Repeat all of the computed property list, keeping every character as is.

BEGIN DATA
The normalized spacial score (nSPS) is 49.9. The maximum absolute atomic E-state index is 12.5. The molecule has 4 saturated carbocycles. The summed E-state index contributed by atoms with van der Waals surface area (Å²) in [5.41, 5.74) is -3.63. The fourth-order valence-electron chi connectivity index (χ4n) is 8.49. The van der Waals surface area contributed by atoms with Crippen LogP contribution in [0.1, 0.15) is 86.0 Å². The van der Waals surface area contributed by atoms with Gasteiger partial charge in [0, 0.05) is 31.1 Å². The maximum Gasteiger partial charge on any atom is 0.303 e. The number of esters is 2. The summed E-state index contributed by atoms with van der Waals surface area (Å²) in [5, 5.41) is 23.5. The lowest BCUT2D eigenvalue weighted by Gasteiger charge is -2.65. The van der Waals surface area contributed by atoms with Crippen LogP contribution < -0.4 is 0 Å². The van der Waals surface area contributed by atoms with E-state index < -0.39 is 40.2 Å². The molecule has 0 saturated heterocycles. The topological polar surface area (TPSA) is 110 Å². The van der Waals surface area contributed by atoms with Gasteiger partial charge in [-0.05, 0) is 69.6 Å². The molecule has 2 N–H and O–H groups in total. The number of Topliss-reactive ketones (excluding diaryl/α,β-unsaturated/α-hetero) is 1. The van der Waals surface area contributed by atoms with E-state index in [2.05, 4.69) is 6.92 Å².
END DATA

The normalized spacial score (nSPS) is 49.9. The maximum absolute atomic E-state index is 12.5. The molecule has 4 saturated carbocycles. The summed E-state index contributed by atoms with van der Waals surface area (Å²) in [5.41, 5.74) is -3.63. The fourth-order valence-electron chi connectivity index (χ4n) is 8.49. The van der Waals surface area contributed by atoms with Crippen LogP contribution in [0.1, 0.15) is 86.0 Å². The van der Waals surface area contributed by atoms with Gasteiger partial charge in [0, 0.05) is 31.1 Å². The maximum Gasteiger partial charge on any atom is 0.303 e. The number of esters is 2. The summed E-state index contributed by atoms with van der Waals surface area (Å²) in [5, 5.41) is 23.5. The lowest BCUT2D eigenvalue weighted by Gasteiger charge is -2.65. The van der Waals surface area contributed by atoms with Crippen LogP contribution < -0.4 is 0 Å². The van der Waals surface area contributed by atoms with E-state index < -0.39 is 40.2 Å². The molecule has 0 saturated heterocycles. The topological polar surface area (TPSA) is 110 Å². The van der Waals surface area contributed by atoms with Gasteiger partial charge in [-0.05, 0) is 69.6 Å². The molecule has 2 N–H and O–H groups in total. The number of Topliss-reactive ketones (excluding diaryl/α,β-unsaturated/α-hetero) is 1. The van der Waals surface area contributed by atoms with E-state index in [2.05, 4.69) is 6.92 Å².